This was a problem. Methane doesn't remain in the atmosphere as long as carbon dioxide, but whilst it is there it is a far more potent Greenhouse gas. 32 molecules of carbon dioxide are generally considered to have the same effect as one of CH4, so more of the stuff in the air is a very bad idea.

The question was, how much more was down there? Until this year everything I read said that most methane more than 200m below the surface and it would take a thousand year of warming to release it.

But that was before the Siberian holes appeared.

The Climate Bomb

But there had been Siren voices warning us to beware of the methane.

Paleo-climatologists, who study the deep history of the earth's climate, had looked to methane hydrates as the cause of two of the world's great extinction events: the Permian-Triassic 252 million years ago and the Paleocene–Eocene Thermal Maximum (PETM) 56 million years ago. They speculated that a release of methane could cause runaway global warming in the timescale of a human lifetime.

The Permian-Triassic event cleared the world of giant insects and paved the way for the dinosaurs, whilst the PETM event led to the spread of mammals around the world and the rise of the Primates. Could a similar event mark the end of the planet's dominant Primate?

Into The Abyss

A couple of weeks ago a team of Russian scientists finally ventured into the first crater. With winter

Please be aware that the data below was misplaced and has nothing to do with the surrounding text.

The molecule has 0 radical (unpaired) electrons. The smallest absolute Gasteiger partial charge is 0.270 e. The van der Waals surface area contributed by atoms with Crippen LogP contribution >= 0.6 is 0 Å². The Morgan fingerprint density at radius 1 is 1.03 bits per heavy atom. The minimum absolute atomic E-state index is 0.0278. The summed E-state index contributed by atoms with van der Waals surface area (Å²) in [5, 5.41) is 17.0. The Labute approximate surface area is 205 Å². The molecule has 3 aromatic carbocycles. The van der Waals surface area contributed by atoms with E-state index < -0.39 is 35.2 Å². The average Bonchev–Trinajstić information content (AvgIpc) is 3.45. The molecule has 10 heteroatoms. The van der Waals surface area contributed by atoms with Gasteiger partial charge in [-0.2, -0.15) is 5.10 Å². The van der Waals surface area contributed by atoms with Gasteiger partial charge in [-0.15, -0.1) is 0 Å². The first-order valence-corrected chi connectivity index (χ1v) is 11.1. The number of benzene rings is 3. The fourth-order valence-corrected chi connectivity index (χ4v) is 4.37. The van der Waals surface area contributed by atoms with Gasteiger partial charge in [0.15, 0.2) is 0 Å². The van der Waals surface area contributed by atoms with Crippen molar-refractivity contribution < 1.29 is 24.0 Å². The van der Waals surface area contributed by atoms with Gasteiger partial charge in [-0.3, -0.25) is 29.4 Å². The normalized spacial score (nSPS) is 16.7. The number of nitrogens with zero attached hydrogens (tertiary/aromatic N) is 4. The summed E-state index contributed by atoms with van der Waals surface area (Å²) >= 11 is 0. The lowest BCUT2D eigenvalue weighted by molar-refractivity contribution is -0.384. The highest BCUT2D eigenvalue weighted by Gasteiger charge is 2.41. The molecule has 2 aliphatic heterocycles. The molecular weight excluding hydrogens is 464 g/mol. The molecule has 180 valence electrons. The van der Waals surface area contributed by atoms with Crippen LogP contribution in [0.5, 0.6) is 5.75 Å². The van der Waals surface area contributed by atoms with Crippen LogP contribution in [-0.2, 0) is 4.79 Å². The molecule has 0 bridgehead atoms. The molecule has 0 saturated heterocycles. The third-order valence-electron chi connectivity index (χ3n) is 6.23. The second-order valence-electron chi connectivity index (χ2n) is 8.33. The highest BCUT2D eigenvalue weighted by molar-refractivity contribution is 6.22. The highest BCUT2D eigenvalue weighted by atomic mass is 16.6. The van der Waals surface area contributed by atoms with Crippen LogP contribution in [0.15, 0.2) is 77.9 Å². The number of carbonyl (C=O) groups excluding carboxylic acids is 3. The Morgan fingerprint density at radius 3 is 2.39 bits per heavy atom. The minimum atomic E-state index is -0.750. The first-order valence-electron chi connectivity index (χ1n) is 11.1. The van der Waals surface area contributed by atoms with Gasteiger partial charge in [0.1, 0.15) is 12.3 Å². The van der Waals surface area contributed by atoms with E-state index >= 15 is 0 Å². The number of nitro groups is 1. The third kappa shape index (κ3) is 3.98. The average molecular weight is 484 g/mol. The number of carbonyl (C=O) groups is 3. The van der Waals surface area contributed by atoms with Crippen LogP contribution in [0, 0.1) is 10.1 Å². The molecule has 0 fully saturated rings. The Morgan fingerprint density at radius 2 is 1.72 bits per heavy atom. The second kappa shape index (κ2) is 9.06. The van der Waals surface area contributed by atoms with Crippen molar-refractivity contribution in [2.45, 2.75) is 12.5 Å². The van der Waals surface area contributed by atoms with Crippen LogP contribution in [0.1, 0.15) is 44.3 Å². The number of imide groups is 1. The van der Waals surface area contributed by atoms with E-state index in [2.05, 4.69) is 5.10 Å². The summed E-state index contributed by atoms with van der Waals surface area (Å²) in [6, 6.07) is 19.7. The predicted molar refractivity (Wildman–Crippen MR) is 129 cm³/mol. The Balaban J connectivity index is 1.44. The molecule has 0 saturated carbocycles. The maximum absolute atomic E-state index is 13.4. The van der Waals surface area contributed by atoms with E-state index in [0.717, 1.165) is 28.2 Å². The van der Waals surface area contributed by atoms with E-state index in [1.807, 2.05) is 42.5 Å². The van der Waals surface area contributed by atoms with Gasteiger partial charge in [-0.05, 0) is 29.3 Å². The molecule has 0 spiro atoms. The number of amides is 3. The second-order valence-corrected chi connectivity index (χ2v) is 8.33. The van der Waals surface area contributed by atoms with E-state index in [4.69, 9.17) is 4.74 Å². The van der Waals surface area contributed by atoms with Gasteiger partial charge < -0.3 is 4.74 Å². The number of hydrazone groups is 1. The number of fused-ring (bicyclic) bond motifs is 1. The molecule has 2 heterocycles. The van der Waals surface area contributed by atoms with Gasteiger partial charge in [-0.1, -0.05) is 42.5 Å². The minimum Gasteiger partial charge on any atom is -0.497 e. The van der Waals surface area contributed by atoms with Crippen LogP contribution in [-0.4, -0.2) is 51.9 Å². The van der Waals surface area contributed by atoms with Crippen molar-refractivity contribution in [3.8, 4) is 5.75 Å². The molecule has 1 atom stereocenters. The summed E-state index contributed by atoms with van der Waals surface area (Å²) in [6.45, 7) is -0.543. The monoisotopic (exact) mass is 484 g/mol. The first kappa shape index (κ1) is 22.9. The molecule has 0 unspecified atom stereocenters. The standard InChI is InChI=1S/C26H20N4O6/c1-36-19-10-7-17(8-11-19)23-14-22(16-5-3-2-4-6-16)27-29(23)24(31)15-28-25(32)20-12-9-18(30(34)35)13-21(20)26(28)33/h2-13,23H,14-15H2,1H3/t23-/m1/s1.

approaching the ice walls had refrozen, making it safe to explore. Still, I expect nobody smoked.

They are not going to release their results until the work is completed, but at the bottom they found a frozen lake of gas and water, more than ten metres deep, just as they expected.

But the real question remains to be answered: how many more?

Worry, but...

So reason to be worried, but possibly not a reason to focus too much on Siberia. Methane Hydrates remain one of the 'known unknowns' of Climate Change, but there is enough we do know to press for action now, rather than waiting for more data.

As the Senior Research Fellow at Manchester University, and fellow Leicester University Physics Graduate, Dr Grant Allen told me earlier in the year:



My current personal take on the science here is that the phrase “ticking Arctic time bomb” is over-used and alarmist. There is a lot of science still to be done ... Empirical fluxes of CH4 from hydrate are simply not known with any useful uncertainty. But of much greater significance (in my opinion) are the changing source strengths in Arctic (and tropical) wetland methane emissions as a result of warming, as well as growing anthropogenic emissions.
In other words before worrying about the boost to Climate Change nature might provide, lets deal with our own Greenhouse gas emissions, which are running at rate that will fry the planet without any help from natural feedbacks.

However if you want a reason or three why we should not be smug about climate change, why we should act as quickly as we can and why we should not be confident that two degrees of warming is either a safe or stable level, then you just have to look at the big holes in the formerly frozen north.